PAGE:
David Byrne, Mike Mills formerly of R.E.M, Cake’s John McCrea, Tift Merritt, and Marc Ribot performed at NYC’s Le Poisson Rouge Tuesday evening. The concert supported Content Creators Coalition-NYC, a group currently petitioning congress for pay-for-play radio royalties for artists, Consequence Of Sound reported.
As it stands now, when a recording is played on the radio, the composer is paid a royalty but not the recording artist (unless they happen to be the composer.)
Byrne covered “Just a Friend” by Biz Markie to make a point.
“Mr. Markie didn’t write that tune (although he did probably write the rap),” Byrne wrote in his e-newsletter. “The drum and keyboard loop was lifted from a Freddie Scott recording, but the song was written by Gamble and Huff, the great songwriting team that wrote for The O’Jays and The Spinners. So chances are Biz Markie didn’t see any royalties from all the radio play that song got.”
-– A Days of the Crazy-Wild blog post: sounds, visuals and/or news –-
In “Inside Llewyn Davis” there’s a scene where Llewyn Davis records a novelty song, “Please Mr. Kennedy (Don’t Send Me Into Outer Space).”
Today The Hollywood Reporter published a fascinating piece about that song, asking the question: who really wrote it?
Here’s some of the story:
[T Bone] Burnett’s rep explains that the music maestro and the Coens adapted their song, “Please Mr. Kennedy,” from another novelty song of the same name that came out on the 1962 album Here They Are by The Goldcoast Singers. That tune depicts a comical draft-board scenario where some shaggy rock & rollers beg President John F. Kennedy not to induct them into the army. Since these lyrics were modified for the film, the new songwriting credit shows original writers Ed Rush and Ed Cromarty now accompanied by T Bone Burnett, The Coens, and Timberlake.
That’s interesting, because before that song there was a 45 single release of “Please Mr. Kennedy (I Don’t Want To Go)” by Mickey Woods in December 1961 on the Tamla-Motown label, and you can easily hear the similarity between that war-phobic plea and the Coen creation. Credits for that particular tune actually list Berry Gordy, Loucye Wakefield and Ronald Wakefield as the song’s composers — no trace of Messrs. Rush or Cromarty here.
Three short stories written by the late J. D. Salinger found their way online following an eBay auction of a bootlet book titled “Three Stories.”
The stories are “Paula,” “Birthday Boy,” and “The Ocean Full of Bowling Balls.”
At the Reddit website, there is an intense discussion about the situation. This is apparently what the person who leaked the stories had to say:
It took me many weeks of research to find that this book existed and many more weeks to acquire it. I will confirm and take with that take responsibility to the claim that these are accurate to the originals.
Not much is verifiable to the origins of this book I have here. At least I will not confirm anything. What I do know is that someone with access to the originals compiled them together in this self-published collection. There is a single UPC symbol on the back that leads no where. Other than that, it’s existence is not well documented.
Also posted at the site:
The book “Three Stories” seems to be a copy of a collection originally released in 1999. An eBay who sold a first edition of this collection said the following:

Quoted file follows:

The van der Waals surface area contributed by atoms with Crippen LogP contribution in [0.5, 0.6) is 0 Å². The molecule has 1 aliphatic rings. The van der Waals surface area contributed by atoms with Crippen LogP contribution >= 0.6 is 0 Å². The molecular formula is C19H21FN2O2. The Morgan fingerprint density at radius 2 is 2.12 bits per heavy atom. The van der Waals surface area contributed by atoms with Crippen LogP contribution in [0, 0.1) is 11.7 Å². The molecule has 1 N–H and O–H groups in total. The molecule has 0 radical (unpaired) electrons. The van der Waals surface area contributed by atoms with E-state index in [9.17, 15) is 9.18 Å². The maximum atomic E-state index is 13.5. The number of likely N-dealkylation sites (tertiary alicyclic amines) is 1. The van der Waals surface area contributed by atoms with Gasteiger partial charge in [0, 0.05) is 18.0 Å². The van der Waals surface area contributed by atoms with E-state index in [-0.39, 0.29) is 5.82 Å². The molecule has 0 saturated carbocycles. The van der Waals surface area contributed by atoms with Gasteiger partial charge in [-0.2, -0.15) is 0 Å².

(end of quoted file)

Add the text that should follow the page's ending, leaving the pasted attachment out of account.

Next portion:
Ebay Seller seymourstainglass wrote:
Paperback. 47 pages. On Copyright page it says printed in London in 1999. Copy number 6 of 25.
3 short stories written by JD Salinger never published at all and that remain in The Ransom Center of the University of Texas at Austin Untitled or “Paula” (1941)
The untitled manuscript at the Ransom Center is less a story than a series of scenes not yet sewn together. Whether or not this is some form of Salinger’s lost story “Paula” is pure speculation. However, in a letter dated October 31 (1941), Salinger states that he is “finishing a horror story (my first and last) called ‘Mrs. Hincher.’ ” Undoubtedly a reference to the story described here, Salinger’s letter dates its completion to late 1941 or early 1942.
“The Ocean Full of Bowling Balls” is largely regarded as the finest of Salinger’s unpublished works. While not having had the opportunity to revue all of the author’s unpublished materials, it is hard to imagine a more important work among them
“Birthday Boy” (1946?)
The short story “Birthday Boy” is accompanied by a letter from Salinger to John Woodburn which refers to “both sets of proofs”. Although undated, the letter probably dates to 1951, the year that Woodburn published The Catcher in the Rye. However, it’s also likely that the letter does not reference Catcher, but a short story sent to placate the editor instead. Salinger’s relationship with Woodburn was brief and somewhat bizarre.
Images of the First edition http://i.imgur.com/98bfQ8K.jpg
Printing/Copyright details http://i.imgur.com/T7nymsT.jpg
Onetime Motown recording artist/songwriter Barrett Strong, 72, is at odds with Motown over the song “Money,” according to a recent story in the New York Times. Strong says he wrote the song, and he was originally listed as a writer, according to the United States Copyright Office in Washington. Motown says it was a mistake that Strong’s name was on the song, which rose to #2 on the Billboard rhythm and blues chart in 1960, and reached #23 on the pop charts that year. The Beatles and the Stones recorded versions of the song, and it’s generated millions in publishing royalties over the years. Strong’s name was removed from the song, three years after it was written, according to the Times.
This is a story worth reading if you care about the people who make the music.